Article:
Clifford Schorer, a Boston-based art collector, first identified the 16th-century Albrecht Dürer drawing in 2019, two years after an unsuspecting buyer was drawn to it at an ordinary sale.
framed dure drawing hanging in museum
Credit: Leon Neal / Getty Images

Some of the most incredible discoveries in the world happen where we least expect them. This was the case for one art collector, who stumbled upon a rare drawing on his way to a get-together in 2019, CNN reports. Clifford Schorer, a Boston-based collector, forgot to bring a present for the party he was attending, so he stopped by a bookstore that sold collectables on his way. During his visit, the bookseller asked him if he could return at a later date to take a look at a drawing that his friend discovered a few years earlier. That piece, which the pal purchased for $30 at a yard sale in 2017, was actually an original drawing by Albrecht Dürer, a world-renowned German artist during the European Renaissance; this was the first find of this magnitude in about 100 years. Where did the piece come from? The friend who bought it visited a yard sale hosted by an architect; at the time, he said he received the piece as a gift from his father, who happened to be an art dealer.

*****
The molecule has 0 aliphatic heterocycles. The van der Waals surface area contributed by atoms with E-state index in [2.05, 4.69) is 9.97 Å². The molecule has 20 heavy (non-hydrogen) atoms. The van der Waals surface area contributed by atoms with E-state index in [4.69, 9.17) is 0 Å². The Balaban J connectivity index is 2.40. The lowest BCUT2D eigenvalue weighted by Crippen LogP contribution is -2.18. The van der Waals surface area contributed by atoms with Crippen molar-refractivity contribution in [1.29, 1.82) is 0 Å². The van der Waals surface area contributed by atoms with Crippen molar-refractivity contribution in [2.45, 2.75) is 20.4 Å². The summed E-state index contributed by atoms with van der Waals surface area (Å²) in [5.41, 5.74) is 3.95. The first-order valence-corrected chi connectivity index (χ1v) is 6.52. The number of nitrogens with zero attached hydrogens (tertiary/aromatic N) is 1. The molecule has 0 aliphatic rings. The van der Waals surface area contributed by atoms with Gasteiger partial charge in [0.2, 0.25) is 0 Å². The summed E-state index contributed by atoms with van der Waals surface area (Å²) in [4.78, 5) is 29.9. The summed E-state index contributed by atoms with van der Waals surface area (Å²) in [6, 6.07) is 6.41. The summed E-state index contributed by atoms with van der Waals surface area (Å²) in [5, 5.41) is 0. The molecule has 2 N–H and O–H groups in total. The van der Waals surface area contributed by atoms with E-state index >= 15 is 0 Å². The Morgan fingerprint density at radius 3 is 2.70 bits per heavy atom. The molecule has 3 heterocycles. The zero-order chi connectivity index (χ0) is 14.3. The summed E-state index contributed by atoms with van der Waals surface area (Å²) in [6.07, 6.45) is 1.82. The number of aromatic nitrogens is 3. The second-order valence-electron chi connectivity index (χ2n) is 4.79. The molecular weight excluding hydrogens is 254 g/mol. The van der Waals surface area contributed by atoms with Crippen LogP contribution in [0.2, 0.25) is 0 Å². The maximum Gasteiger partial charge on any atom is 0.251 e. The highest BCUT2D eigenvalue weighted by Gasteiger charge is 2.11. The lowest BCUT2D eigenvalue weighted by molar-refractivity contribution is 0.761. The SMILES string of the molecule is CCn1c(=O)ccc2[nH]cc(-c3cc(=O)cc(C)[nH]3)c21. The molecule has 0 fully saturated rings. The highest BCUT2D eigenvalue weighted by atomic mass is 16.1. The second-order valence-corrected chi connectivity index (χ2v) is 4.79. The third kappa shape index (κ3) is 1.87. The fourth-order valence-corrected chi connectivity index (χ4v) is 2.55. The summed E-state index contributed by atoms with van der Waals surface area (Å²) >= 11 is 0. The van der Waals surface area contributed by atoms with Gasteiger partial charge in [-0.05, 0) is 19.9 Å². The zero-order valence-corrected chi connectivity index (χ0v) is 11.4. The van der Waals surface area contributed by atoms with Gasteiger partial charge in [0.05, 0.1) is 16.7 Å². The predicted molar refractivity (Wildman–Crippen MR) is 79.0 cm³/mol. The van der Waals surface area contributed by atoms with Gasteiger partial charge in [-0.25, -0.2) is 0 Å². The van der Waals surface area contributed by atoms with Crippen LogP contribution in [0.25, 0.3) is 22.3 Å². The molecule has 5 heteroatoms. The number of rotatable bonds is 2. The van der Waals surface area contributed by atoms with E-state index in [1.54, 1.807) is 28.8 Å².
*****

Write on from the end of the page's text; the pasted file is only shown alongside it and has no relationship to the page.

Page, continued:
"Generally speaking it's an inverse relationship between how dramatic the claim is and how much of a let down it is. "[For example] if someone tells me they have a Leonardo [da Vinci], I'm usually pretty confident I'm going to see some images that are unimpressive," Schorer said. To his surprise, the piece, which is a 16th-century drawing that dates back to 1503, is still in pristine quality. Schorer told the owner: "I think it's either the greatest forgery I've ever seen or a masterpiece."

The Dürer artwork, titled "The Virgin and Child," is rare, as art collectors and experts note that it has been difficult to find any pieces of his work, even though the artist, who died in 1528, and his career have been examined heavily. This drawing in particular has been "the subject of significant interest since its rediscovery," the Agnews Gallery, the London auction house that currently has the artwork, said in a press release. The piece's estimated value is $10 million, Schorer said.

"It was like [experiencing] a kind of electricity. When you're in my world you spend your life looking for unknown things that lead to fascinating research avenues... and I could see I was at the beginning of something extremely exciting," Schorer said of the discovery. "It's probably fair to say he's one of the greatest graphic designers that ever lived—a pioneer in engraving and drawing. He was a maestro in black and white, and his famous prints... inspired artists all over the world."

It's all the more reason to consider antiques carefully. In March of 2021, a man spent $35 on a bowl at yard sale in Connecticut, only to later realize he had purchased a Chinese artifact worth more than $700,000.


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